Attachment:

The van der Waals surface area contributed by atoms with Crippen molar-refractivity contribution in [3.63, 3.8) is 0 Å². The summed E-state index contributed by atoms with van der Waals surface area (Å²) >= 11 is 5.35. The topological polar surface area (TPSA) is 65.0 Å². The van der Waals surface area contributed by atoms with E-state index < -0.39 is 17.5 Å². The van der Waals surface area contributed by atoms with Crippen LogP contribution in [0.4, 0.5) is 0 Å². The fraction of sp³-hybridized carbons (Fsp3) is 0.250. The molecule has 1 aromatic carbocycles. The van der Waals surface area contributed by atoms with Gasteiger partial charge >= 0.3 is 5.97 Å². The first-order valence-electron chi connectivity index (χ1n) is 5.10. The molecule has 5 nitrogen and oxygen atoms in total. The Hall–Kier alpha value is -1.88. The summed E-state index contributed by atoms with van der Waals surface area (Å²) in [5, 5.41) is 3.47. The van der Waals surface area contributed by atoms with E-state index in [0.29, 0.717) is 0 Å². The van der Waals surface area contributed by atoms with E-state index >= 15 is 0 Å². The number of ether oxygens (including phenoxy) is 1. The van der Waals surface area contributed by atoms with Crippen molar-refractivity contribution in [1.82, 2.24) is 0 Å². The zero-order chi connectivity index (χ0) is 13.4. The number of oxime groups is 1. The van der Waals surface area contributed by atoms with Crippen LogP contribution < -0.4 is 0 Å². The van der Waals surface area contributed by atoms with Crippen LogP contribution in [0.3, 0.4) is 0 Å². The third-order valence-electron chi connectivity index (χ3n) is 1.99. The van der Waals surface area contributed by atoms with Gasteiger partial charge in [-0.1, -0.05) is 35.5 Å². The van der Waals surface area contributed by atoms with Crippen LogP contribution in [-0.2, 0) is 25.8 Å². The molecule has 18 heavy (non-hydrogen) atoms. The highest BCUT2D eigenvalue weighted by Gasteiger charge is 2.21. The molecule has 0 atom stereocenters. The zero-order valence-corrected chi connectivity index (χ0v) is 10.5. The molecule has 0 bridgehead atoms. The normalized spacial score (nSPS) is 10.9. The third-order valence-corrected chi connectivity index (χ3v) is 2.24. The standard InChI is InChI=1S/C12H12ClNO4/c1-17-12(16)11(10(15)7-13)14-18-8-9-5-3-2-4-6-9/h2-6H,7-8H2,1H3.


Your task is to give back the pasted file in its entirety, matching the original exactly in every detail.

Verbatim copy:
The van der Waals surface area contributed by atoms with Crippen molar-refractivity contribution in [3.63, 3.8) is 0 Å². The summed E-state index contributed by atoms with van der Waals surface area (Å²) >= 11 is 5.35. The topological polar surface area (TPSA) is 65.0 Å². The van der Waals surface area contributed by atoms with E-state index < -0.39 is 17.5 Å². The van der Waals surface area contributed by atoms with Crippen LogP contribution in [0.4, 0.5) is 0 Å². The fraction of sp³-hybridized carbons (Fsp3) is 0.250. The molecule has 1 aromatic carbocycles. The van der Waals surface area contributed by atoms with Gasteiger partial charge >= 0.3 is 5.97 Å². The first-order valence-electron chi connectivity index (χ1n) is 5.10. The molecule has 5 nitrogen and oxygen atoms in total. The Hall–Kier alpha value is -1.88. The summed E-state index contributed by atoms with van der Waals surface area (Å²) in [5, 5.41) is 3.47. The van der Waals surface area contributed by atoms with E-state index in [0.29, 0.717) is 0 Å². The van der Waals surface area contributed by atoms with E-state index >= 15 is 0 Å². The number of ether oxygens (including phenoxy) is 1. The van der Waals surface area contributed by atoms with Crippen molar-refractivity contribution in [1.82, 2.24) is 0 Å². The zero-order chi connectivity index (χ0) is 13.4. The number of oxime groups is 1. The van der Waals surface area contributed by atoms with Crippen LogP contribution < -0.4 is 0 Å². The van der Waals surface area contributed by atoms with Crippen LogP contribution in [0.3, 0.4) is 0 Å². The third-order valence-electron chi connectivity index (χ3n) is 1.99. The van der Waals surface area contributed by atoms with Gasteiger partial charge in [-0.1, -0.05) is 35.5 Å². The van der Waals surface area contributed by atoms with Crippen LogP contribution in [-0.2, 0) is 25.8 Å². The molecule has 18 heavy (non-hydrogen) atoms. The highest BCUT2D eigenvalue weighted by Gasteiger charge is 2.21. The molecule has 0 atom stereocenters. The zero-order valence-corrected chi connectivity index (χ0v) is 10.5. The molecule has 0 bridgehead atoms. The normalized spacial score (nSPS) is 10.9. The third-order valence-corrected chi connectivity index (χ3v) is 2.24. The standard InChI is InChI=1S/C12H12ClNO4/c1-17-12(16)11(10(15)7-13)14-18-8-9-5-3-2-4-6-9/h2-6H,7-8H2,1H3.